06 January 2012

FWD Needs a 'Suck My Kiss' Moment

I have kept a close eye on the USAID FWD campaign.  It is a new endeavor for the agency and a promising first step towards using media to engage, inform and education on a specific global issue.  The strongest point of the campaign has been the maps.  They provide information about the Horn of Africa in an accessible manner.  The weakest area of the campaign is the videos.

 

Hidden behind the glamour of celebrities, they all share one commonality. One person or a group or people are talking at the American public to tell them about the crisis in the Horn of Africa.  The faces, settings and words are different but they are all the same.  The conversation is one way.  Celebrity A tells you that there is a crisis affecting 13 million people across the world and you should 'forward the facts' or even make a text donation because you care.

This is the long existing model of aid communications.  Sally Struthers told us about starving children every Sunday and musicians did the same when performing at Live Aid.  A quarter of a century later it is the same other than it looks a bit more like the celebrities are right in front of us thanks to 1080p.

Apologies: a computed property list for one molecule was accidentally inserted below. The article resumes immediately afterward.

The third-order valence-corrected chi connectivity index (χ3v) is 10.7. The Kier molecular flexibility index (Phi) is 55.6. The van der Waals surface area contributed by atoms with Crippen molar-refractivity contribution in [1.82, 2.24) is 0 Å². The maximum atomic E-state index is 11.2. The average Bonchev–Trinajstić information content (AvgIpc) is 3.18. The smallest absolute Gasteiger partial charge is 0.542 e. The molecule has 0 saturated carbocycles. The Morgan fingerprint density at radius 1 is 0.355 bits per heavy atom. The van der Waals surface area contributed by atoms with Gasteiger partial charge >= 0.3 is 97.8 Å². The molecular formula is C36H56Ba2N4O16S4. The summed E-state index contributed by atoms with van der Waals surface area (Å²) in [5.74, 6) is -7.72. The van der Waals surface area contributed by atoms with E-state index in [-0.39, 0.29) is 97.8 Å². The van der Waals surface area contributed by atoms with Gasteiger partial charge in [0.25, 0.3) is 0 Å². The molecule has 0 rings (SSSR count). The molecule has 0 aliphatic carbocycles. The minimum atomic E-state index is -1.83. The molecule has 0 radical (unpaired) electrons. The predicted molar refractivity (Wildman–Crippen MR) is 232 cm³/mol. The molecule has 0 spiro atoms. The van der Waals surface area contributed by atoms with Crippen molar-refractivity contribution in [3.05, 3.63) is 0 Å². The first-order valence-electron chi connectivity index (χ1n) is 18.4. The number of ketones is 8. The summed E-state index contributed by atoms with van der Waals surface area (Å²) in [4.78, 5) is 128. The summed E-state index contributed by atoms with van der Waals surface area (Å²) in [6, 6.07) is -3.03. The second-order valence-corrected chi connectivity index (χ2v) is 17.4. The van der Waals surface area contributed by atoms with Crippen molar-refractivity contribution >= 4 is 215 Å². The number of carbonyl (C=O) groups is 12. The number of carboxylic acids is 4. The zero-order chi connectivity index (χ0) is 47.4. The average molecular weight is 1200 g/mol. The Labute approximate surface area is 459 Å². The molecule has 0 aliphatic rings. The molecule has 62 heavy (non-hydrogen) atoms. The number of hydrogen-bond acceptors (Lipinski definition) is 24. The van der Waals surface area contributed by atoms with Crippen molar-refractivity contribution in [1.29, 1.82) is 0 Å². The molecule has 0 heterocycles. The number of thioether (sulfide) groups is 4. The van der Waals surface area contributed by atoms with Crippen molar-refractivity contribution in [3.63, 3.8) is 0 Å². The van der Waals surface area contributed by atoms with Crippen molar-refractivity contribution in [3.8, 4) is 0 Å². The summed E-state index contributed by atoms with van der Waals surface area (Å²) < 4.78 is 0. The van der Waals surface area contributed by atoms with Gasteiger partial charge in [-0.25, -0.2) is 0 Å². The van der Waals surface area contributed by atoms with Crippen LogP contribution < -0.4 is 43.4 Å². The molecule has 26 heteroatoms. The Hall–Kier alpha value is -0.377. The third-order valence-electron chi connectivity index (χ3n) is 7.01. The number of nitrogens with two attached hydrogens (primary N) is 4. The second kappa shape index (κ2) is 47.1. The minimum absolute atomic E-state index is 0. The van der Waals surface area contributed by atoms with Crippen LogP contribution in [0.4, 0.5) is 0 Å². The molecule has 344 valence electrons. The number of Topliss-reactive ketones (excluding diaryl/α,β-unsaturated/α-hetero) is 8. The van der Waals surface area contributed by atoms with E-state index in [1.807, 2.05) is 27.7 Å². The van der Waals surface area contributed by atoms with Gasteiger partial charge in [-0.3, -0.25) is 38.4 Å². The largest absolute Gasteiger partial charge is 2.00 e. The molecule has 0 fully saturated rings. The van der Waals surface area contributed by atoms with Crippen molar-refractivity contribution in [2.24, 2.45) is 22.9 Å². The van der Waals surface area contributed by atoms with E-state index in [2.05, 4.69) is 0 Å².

FWD is desperately looking for an amp that goes to 11, but is rocking as hard as John Denver. "Take Me Home, Country Roads" is a crowd favorite for people of all ages, but it is not like "Suck My Kiss" Red Hot Chili Peppers.  They song and even the music video is in the face of the audience daring them to transcend the song itself and challenge Anthony Kiedis when he sings, "hit me, you can't hurt me." Better yet, RHCP are able to make giving cool (yes, the song is really about altruism) with "Give it Away."

It will take time for USAID, and aid agencies in general, to change their tactics.  If the music metaphor is expanded further, we are just at the beginning of Rock n' Roll.  Musicians like Chuck Berry gave way for the stadium anthems that are now played by RHCP.  On this front it is the early 1950's.  Great innovators are doing new things on the edges, but it will take an Elvis, then The Beatles and so on to pull the fringes into the mainstream.

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